PT Health Life

4 things to know when screening for colorectal cancer

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PT Health Life – Colorectal cancer is a common type of cancer, mostly caused by colorectal polyps. Today, screening for early detection and treatment of polyps at risk of cancer contributes to limiting the increase in the rate of colorectal cancer patients.

Here’s what you need to know about colorectal cancer screening

1. Who needs colorectal cancer screening?

Anyone can be screened for colorectal cancer , but if they cannot afford it, people at high risk should pay attention. People at high risk of colorectal cancer are those aged 50 and over, especially people over 70 years old who need colorectal cancer screening.

People with a family history of colorectal cancer. For this population, a complete colonoscopy is needed.

Other people who have symptoms: rapid weight loss, abdominal pain , bloating, loose stools, bloody stools… can undergo a FIT test (Fecal immunochemical test). If FIT is positive, an endoscopy will be performed. Complete colon to screen for colorectal cancer.

In addition, people who regularly smoke cigarettes and drink alcohol; People with colorectal diseases such as chronic enteritis, ulcerative colitis , duodenal ulcers, Crohn’s disease; People who are overweight, obese, and sedentary; diet lacking in fiber, green vegetables and fruits; Abusing fat, salt and processed foods, pickled foods, smoked foods… should also pay attention to colorectal cancer screening.

Other people who have symptoms: rapid weight loss, abdominal pain, bloating, loose stools, bloody stools… need to be examined.

2. Tests to do when screening for colorectal cancer

There are currently many colorectal cancer screening methods, each with its own advantages. Depending on the specific circumstances that the doctor prescribes, patients can choose.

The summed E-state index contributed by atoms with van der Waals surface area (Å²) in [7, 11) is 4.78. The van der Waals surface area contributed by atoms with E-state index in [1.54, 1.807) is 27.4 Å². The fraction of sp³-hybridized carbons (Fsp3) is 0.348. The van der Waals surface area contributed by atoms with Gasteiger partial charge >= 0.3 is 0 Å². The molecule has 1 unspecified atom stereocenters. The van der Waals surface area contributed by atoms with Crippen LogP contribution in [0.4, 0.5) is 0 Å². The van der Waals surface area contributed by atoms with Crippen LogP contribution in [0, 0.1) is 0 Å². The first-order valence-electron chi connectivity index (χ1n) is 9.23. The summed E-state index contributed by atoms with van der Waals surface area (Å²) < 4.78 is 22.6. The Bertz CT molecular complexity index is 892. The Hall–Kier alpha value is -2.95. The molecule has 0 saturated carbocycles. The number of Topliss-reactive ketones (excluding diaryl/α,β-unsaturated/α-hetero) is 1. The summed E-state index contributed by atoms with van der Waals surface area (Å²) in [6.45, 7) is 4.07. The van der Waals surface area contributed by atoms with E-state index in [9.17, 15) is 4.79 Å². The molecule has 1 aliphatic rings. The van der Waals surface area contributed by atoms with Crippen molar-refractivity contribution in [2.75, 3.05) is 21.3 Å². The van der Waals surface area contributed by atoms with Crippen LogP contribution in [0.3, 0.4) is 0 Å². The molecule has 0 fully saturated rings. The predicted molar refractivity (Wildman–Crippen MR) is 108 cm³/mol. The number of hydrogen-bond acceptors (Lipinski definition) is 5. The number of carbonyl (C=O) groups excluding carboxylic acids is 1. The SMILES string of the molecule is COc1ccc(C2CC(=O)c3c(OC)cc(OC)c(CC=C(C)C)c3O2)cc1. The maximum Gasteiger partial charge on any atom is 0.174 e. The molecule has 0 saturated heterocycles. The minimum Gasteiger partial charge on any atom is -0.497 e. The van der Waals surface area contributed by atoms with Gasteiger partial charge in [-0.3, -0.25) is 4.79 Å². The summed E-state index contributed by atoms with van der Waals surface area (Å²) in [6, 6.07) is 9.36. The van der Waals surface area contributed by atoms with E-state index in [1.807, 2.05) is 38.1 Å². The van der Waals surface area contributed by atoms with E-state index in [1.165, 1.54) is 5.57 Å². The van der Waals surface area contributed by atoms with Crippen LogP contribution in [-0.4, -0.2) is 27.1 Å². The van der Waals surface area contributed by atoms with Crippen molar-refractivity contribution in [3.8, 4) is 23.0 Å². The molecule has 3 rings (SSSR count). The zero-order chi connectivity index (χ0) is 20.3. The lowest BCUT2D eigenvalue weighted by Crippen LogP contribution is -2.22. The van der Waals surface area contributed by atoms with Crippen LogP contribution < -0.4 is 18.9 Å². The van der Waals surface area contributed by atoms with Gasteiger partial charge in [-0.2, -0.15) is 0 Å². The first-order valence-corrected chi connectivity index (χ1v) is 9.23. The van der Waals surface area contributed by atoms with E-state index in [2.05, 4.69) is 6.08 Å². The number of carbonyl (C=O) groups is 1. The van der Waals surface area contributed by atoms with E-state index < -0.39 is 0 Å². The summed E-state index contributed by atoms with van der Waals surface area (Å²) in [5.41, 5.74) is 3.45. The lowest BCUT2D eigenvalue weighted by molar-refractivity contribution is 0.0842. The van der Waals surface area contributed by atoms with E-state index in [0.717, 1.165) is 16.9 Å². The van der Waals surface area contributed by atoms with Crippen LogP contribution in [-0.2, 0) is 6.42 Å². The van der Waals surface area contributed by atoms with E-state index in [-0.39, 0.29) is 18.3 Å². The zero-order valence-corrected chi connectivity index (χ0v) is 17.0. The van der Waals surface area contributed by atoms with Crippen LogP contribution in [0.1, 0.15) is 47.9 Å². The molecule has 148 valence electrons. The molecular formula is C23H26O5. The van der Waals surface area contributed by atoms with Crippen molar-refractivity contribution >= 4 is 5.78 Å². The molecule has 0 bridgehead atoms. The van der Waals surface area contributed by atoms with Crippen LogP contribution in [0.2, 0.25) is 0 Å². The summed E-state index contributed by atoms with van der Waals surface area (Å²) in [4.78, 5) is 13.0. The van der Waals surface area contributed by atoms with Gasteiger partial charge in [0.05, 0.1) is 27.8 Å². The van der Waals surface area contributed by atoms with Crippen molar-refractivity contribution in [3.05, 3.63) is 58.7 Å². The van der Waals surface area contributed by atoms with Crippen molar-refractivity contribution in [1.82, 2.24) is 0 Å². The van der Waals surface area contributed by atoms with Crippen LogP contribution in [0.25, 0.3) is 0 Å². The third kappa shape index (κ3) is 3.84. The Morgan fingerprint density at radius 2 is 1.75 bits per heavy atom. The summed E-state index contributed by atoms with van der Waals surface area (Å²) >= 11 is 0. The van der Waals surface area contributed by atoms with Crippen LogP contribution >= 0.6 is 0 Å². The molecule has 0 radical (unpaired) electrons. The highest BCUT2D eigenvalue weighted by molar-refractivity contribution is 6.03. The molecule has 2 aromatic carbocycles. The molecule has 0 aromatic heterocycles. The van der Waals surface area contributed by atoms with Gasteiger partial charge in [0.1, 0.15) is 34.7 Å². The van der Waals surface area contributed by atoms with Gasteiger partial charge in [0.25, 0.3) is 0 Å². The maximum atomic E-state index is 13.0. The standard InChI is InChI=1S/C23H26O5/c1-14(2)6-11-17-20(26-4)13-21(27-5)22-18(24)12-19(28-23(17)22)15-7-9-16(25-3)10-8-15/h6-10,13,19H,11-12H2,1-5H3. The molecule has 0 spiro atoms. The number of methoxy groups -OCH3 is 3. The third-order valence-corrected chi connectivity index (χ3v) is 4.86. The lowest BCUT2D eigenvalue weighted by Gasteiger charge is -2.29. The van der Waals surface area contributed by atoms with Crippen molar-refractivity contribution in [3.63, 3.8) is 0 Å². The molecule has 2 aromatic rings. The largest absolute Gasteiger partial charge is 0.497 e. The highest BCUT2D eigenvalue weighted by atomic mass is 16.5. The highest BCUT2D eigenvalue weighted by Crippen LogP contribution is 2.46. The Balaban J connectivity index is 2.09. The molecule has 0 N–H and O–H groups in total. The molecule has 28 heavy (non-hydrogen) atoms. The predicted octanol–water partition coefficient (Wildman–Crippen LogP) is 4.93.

Colonoscopy: Colonoscopy allows the doctor to observe the entire lining of the colon. Patients need to abstain from eating and drinking before colonoscopy and clean their intestines. Colonoscopy can detect all lesions in the colon: small polyps and large polyps, early cancer, inflammation, ulcers… Lesions can be removed within allowable capacity.

CT colonography. A non-invasive method that helps doctors detect large tumors or polyps in the colon. In addition, other lesions in the abdominal cavity can be detected.

Stool test: Colon cancer often releases small amounts of blood and abnormal DNA in the stool. Stool tests can detect abnormal blood and DNA.

Fecal occult blood test: The patient self-collects 2 stool samples from 3 consecutive toilet visits, the stool samples are collected at home. Patients should avoid using drugs that irritate the intestines, such as aspirin and anti-inflammatory steroids, before stool collection. This test should be performed annually.

3. When should colorectal endoscopy be performed?

Normally, when screening for colorectal cancer after the first colonoscopy, the patient will be assessed for risk factors.